### Video Transcript

Use partial fractions to evaluate
the indefinite integral of eight π₯ squared plus eight π₯ plus two over four π₯
squared plus one all squared.

Now, we are actually told how weβre
going to evaluate this integral. Weβre going to write the fraction β
the integrand β in partial faction form. But weβre going to need to be
really careful. And thereβs two reasons for
this. Firstly, one of the factors in our
denominator is a nonfactorable quadratic and, secondly, that quadratic is being
squared. And so, to deal with this, there
are two things we need to do. We separate our fraction into the
sum of two rational functions. Because the denominators of both of
these rational functions are made up of these quadratics, the numerators must be of
the form π΄π₯ plus π΅ and πΆπ₯ plus π·, where π΄, π΅, πΆ, and π· are constants. And because that quadratic
expression is being squared, the numerators are four π₯ squared plus one and four π₯
squared plus one squared.

Now, we need to make the expression
on the right look like that on the left. And to do so, we do something with
this first fraction here. We multiply both the numerator and
denominator of this fraction by four π₯ squared plus one. In doing so, this creates a common
denominator. And then, weβll simply be able to
add the numerators. We get π΄π₯ plus π΅ times four π₯
squared plus one plus πΆπ₯ plus π· all over four π₯ squared plus one squared. Now, this is, of course, equal to
the earlier fraction. And we can see that the
denominators of each of our fractions are equal, which means, in turn, their
numerators must also be equal. That is to say, eight π₯ squared
plus eight π₯ plus two is equal to π΄π₯ plus π΅ times four π₯ squared plus one plus
πΆπ₯ plus π·.

Our job now is to find the values
of the constants π΄, π΅, πΆ, and π·. Now, usually, weβd look to
substitute the zeros of four π₯ squared plus one in. But we donβt have any here. And so, what weβre going to do is
distribute the parentheses on the right-hand side and equate coefficients. Distributing the parentheses and we
get four π΄π₯ cubed plus π΄π₯ plus four π΅π₯ squared plus π΅ plus πΆπ₯ plus π·. Weβre going to begin then by
equating coefficients of π₯ cubed. On the left-hand side, there are no
π₯ cubed terms. So, the coefficient of π₯ cubed is
zero. And on the right, the only
coefficient we have is four π΄. Dividing through by four then and
we find that π΄ itself is equal to zero.

Letβs repeat this process for π₯
squared. This time, on the left, we have
eight. And on the right, itβs four π΅. Dividing both sides of this
equation by four and we find that π΅ must be equal to two. Now, weβll create coefficients of
π₯ or π₯ to the power of one. On the left, thatβs eight, and then
on the right, we now have two terms. We have π΄ and πΆ. But of course, we said that π΄ is
equal to zero. And that means that πΆ must be
equal to eight.

Finally, we equate the coefficients
of π₯ to the power of zero. But of course, those are just the
constant terms. On the left, thatβs two. And on the right, we have π΅ and
π·. Remember, though, we said that π΅
is equal to two. And so, if we subtract two from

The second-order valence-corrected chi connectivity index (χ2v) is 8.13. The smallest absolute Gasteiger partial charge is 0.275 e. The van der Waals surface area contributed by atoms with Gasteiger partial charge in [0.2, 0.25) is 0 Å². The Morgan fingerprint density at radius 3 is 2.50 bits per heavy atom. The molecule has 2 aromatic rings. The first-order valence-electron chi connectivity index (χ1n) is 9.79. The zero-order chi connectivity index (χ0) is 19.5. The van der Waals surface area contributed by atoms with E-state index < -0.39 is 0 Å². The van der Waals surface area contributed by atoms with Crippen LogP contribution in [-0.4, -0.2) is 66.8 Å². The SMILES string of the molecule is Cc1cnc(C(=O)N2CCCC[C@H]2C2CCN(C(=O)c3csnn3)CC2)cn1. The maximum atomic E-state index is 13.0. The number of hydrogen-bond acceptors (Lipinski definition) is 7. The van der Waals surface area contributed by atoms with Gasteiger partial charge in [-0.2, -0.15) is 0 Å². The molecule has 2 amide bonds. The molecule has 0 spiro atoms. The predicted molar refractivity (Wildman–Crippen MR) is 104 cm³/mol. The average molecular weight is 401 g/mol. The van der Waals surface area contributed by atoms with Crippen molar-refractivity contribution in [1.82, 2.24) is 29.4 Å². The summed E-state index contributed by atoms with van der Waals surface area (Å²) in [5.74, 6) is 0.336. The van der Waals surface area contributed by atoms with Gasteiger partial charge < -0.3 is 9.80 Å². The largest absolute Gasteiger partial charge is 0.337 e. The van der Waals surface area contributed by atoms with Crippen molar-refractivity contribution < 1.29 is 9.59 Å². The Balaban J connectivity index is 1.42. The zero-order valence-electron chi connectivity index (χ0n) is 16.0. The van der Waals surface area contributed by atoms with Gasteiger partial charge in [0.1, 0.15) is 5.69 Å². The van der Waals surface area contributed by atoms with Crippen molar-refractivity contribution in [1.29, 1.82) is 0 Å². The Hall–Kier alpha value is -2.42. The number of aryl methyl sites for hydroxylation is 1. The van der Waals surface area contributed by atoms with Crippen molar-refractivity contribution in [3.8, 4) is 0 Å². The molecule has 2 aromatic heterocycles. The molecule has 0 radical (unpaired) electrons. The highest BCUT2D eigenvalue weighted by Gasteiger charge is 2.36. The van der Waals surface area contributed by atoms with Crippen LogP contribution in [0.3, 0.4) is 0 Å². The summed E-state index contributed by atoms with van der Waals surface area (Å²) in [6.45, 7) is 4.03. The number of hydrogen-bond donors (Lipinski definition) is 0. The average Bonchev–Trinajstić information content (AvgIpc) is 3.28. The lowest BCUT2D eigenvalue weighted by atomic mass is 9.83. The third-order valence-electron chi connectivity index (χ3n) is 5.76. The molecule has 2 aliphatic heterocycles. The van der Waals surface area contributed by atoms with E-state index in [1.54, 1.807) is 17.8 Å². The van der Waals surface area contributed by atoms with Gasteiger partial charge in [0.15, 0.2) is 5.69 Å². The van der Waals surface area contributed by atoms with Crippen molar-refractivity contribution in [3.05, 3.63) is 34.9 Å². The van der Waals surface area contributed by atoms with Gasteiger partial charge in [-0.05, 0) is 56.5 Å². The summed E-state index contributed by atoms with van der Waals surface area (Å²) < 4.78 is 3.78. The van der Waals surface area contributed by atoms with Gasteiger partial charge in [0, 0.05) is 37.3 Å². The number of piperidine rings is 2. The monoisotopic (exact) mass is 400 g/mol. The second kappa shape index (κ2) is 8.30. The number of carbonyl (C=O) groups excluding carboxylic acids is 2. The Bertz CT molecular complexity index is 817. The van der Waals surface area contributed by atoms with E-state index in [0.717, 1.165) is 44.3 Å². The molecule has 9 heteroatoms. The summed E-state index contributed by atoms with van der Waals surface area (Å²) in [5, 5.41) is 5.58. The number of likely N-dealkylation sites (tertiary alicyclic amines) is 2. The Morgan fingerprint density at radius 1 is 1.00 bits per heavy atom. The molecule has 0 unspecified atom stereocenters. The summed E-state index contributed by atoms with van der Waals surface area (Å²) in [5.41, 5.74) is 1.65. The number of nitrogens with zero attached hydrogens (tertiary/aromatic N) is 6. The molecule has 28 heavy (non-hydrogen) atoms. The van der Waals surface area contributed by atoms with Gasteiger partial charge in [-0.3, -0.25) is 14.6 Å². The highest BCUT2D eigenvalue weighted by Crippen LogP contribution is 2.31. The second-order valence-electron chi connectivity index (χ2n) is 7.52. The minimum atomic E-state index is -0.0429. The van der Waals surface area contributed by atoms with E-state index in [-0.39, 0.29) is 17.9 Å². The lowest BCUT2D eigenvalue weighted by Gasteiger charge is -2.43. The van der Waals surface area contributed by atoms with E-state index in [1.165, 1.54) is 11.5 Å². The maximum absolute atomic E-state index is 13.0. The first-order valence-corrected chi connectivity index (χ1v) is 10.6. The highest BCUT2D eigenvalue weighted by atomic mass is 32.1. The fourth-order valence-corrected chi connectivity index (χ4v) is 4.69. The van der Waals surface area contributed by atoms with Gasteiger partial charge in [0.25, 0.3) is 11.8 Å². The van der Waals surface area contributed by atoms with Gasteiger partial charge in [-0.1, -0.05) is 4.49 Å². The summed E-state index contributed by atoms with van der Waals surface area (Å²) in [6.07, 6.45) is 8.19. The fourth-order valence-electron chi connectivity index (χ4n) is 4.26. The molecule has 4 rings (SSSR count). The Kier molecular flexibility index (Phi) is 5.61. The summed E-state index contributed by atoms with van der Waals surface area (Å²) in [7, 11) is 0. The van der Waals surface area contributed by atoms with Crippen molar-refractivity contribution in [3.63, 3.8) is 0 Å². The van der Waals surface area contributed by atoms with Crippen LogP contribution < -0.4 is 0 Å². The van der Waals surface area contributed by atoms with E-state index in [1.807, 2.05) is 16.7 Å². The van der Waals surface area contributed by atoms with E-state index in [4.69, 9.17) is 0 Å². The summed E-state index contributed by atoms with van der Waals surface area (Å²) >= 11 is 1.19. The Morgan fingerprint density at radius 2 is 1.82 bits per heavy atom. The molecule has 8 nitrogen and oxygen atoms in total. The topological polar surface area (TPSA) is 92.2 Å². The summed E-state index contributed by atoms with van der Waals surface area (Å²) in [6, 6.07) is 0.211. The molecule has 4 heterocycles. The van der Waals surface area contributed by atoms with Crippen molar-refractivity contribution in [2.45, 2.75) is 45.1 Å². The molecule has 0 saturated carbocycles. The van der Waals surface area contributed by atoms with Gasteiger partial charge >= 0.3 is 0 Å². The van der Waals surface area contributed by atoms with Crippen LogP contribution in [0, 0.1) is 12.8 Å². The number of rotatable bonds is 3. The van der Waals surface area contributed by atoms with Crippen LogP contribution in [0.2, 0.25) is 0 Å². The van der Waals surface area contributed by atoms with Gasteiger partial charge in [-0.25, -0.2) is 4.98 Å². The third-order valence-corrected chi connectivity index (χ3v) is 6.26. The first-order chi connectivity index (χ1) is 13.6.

both sides of this equation, we find π· is equal to zero. And so, going back to our partial
fraction form, we see that we can write our fraction as zero π₯ plus two over four
π₯ squared plus one plus eight π₯ plus zero over four π₯ squared plus one all
squared.

And weβre now ready to
integrate. Letβs clear some space. We can see that weβre integrating
two over four π₯ squared plus one plus eight π₯ over four π₯ squared plus one all
squared with respect to π₯. Letβs do this term by term. Weβre first going to look at the
expression two over four π₯ squared plus one. Here, itβs really useful to recall
that the derivative of one over one plus π₯ squared is equal to the inverse tan of
π₯. We can take out constant
factors. So, weβll take out that factor of
two. And then, weβre going to write four
π₯ squared as two π₯ all squared. And then, this means when we
integrate one over one plus two π₯ all squared, we get the inverse tan of two
π₯. So, the integral of two times this
is two times the inverse tan of two π₯.

And what about the integral of
eight π₯ over four π₯ squared plus one all squared? Well, if we spot that the numerator
is a scalar multiple of the derivative of the inner function in our denominator,
that means we can use integration by substitution. Now, we let π’ be equal to that in
a function, four π₯ squared plus one. Then, dπ’ by dπ₯, the derivative of
this expression with respect to π₯, is eight π₯. Now, dπ’ by dπ₯ isnβt a fraction,
but we do treat it a little like one. And we can write this as dπ’ equals
eight π₯ dπ₯. Then, we replace eight π₯ dπ₯ with
dπ’ and of course four π₯ squared plus one with π’. So, we need to integrate one over
π’ squared with respect to π’ or π’ to the power of negative two. To integrate this, we add one to
the power and divide by that new value. So, itβs π’ to the power of
negative one over negative one, which is negative one over π’.

Our final step with this
substitution is to replace π’ with four π₯ squared plus one. And so, we see that the integral of
eight π₯ over four π₯ squared plus one all squared is negative one over four π₯
squared plus one. This is an indefinite integral. So, we add our constant of
integration. And we see that the integral of
eight π₯ squared plus eight π₯ plus two all over four π₯ squared plus one all
squared is two times the inverse tan of two π₯ minus one over four π₯ squared plus
one plus our constant of integration π.